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Nissan to close the cost gap between hybrid E-Power vehicles and regular combustion engines by 2026


The new approach – called ‘X-in-1’ – hopes to make Nissan’s E-Power electrified systems as affordable as ICE cars

Nissan Motor Corporation has today announced its new approach to building more cost-effective electrified powertrains, with a goal to bring price parity between its E-Power hybrid powertrains and traditional combustion engines by around 2026.

The new strategy – called ‘X-in-1’ – aims to cut development and manufacturing costs by 30 percent by sharing and modularization components between its hybrid and fully electric drivetrains. 

As part of its Ambition 2030 target, Nissan aims to have 27 electrified vehicles and 19 fully-electric vehicles in production by the end of the decade. 

2023 Nissan Ariya front 3/4 static outside
The Ariya is Nissan’s first all-electric SUV

Nissan currently offers the fully-electric Leaf hatchback in Australia, one of the first mass-produced electric vehicles to hit the market and offers the Ariya midsize SUV overseas.

The brand’s e-Power hybrid technology was first introduced in 2016 and is available in the X-Trail in Australia, with the Qashqai set to gain the option locally at some point in 2023. 

How will ‘X-in-1’ bring price parity with ICE cars?

The ‘X-in-1’ system is essentially the sharing of electrical elements across both full EV and hybrid systems.  

Nissan e-power tech sharing diagram
X-in-1 should bring price parity between EV and E-Power hybrid systems

Nissan’s internal sharing of EV powertrain technologies between E-Power hybrid and full EV vehicles has allowed the company to develop a three-in-one prototype that modularises the motor, inverter and reducer for full-EV models. 

A larger five-in-one system prototype, which is planned for use in E-Power hybrid vehicles,  adds a generator and increaser to the mix.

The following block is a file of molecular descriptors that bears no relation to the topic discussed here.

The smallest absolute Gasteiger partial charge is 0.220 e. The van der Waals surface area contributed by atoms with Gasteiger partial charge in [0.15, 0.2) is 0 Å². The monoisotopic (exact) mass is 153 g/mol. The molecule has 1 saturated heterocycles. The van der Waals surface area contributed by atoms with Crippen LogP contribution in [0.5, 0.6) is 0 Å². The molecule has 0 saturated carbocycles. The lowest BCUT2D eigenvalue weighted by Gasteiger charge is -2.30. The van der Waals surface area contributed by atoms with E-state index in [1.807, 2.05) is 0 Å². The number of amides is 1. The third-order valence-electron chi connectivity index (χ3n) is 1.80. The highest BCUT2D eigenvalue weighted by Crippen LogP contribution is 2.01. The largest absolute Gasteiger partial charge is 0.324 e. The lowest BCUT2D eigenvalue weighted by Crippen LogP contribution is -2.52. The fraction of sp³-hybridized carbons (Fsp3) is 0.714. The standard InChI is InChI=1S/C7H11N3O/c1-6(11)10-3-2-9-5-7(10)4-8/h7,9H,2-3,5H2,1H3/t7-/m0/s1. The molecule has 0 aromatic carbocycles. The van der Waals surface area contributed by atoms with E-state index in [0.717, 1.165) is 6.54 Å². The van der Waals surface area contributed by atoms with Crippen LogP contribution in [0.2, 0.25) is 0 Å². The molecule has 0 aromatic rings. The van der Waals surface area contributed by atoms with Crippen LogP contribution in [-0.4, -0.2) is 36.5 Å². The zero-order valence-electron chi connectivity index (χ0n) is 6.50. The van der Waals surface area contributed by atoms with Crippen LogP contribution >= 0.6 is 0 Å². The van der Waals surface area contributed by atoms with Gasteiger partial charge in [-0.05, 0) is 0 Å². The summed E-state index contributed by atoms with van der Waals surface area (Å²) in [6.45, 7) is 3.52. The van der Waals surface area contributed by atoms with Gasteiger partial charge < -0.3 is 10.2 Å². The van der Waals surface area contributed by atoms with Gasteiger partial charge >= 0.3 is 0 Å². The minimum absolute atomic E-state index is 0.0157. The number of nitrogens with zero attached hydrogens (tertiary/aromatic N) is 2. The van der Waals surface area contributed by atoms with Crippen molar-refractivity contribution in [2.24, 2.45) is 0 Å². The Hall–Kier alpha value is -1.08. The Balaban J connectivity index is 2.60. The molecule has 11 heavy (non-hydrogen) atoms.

Currently, the Nissan X-Trail Ti E-Power is priced from $54,190 before on-road costs – almost $5000 more expensive than its ICE X-Trail counterpart. However, Nissan hopes to shorten this price gap with the implementation of its ‘X-in-1’ electric development approach. 

Nissan e-power tech sharing X in 1 system
Parts will be shared between electric motors as part of the X-in-1 system

What are the benefits of having the ‘X-in-1’ powertrain development?

Nissan says there are several benefits to their new development approach for its electrified cars. 

The key benefit is that by sharing core components across hybrid and full-electric powertrains, it will ultimately increase efficiency and cut production costs. This could potentially lead to cheaper electrified vehicles released in future years. 

Nissan Max-Out concept 2023 front 3/4
Nissan revealed the all-electric Max-Out concept earlier this year

Secondly, by reducing the overall size and weight of the electric power units, Nissan states that there will be improved driving performance, with minimal noise and vibration aiding passenger ride comfort. 

Finally, Nissan aims to reduce the use of rare earth elements in the drive motor to just one percent or less of the unit’s total weight. By doing so, Nissan can reduce higher costs of sourcing such elements, as well as reducing pollution and risk to human safety. 

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